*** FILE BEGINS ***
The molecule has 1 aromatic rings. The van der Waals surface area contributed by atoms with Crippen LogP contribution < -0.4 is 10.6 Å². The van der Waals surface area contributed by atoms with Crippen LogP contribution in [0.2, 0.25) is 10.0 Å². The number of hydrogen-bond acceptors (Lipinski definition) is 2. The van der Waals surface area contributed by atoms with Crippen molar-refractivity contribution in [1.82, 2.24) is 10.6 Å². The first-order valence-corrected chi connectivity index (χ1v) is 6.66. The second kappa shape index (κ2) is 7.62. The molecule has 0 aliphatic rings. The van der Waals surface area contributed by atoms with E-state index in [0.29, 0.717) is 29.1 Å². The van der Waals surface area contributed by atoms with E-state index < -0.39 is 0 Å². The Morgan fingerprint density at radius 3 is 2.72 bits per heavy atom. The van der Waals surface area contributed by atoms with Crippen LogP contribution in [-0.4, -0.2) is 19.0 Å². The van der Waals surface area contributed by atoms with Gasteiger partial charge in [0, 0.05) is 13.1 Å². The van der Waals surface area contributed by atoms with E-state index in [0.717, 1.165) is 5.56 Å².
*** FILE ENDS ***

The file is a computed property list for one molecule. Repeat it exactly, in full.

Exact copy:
The molecule has 1 aromatic rings. The van der Waals surface area contributed by atoms with Crippen LogP contribution < -0.4 is 10.6 Å². The van der Waals surface area contributed by atoms with Crippen LogP contribution in [0.2, 0.25) is 10.0 Å². The number of hydrogen-bond acceptors (Lipinski definition) is 2. The van der Waals surface area contributed by atoms with Crippen molar-refractivity contribution in [1.82, 2.24) is 10.6 Å². The first-order valence-corrected chi connectivity index (χ1v) is 6.66. The second kappa shape index (κ2) is 7.62. The molecule has 0 aliphatic rings. The van der Waals surface area contributed by atoms with E-state index in [0.29, 0.717) is 29.1 Å². The van der Waals surface area contributed by atoms with E-state index < -0.39 is 0 Å². The Morgan fingerprint density at radius 3 is 2.72 bits per heavy atom. The van der Waals surface area contributed by atoms with Crippen LogP contribution in [-0.4, -0.2) is 19.0 Å². The van der Waals surface area contributed by atoms with Gasteiger partial charge in [0, 0.05) is 13.1 Å². The van der Waals surface area contributed by atoms with E-state index in [0.717, 1.165) is 5.56 Å².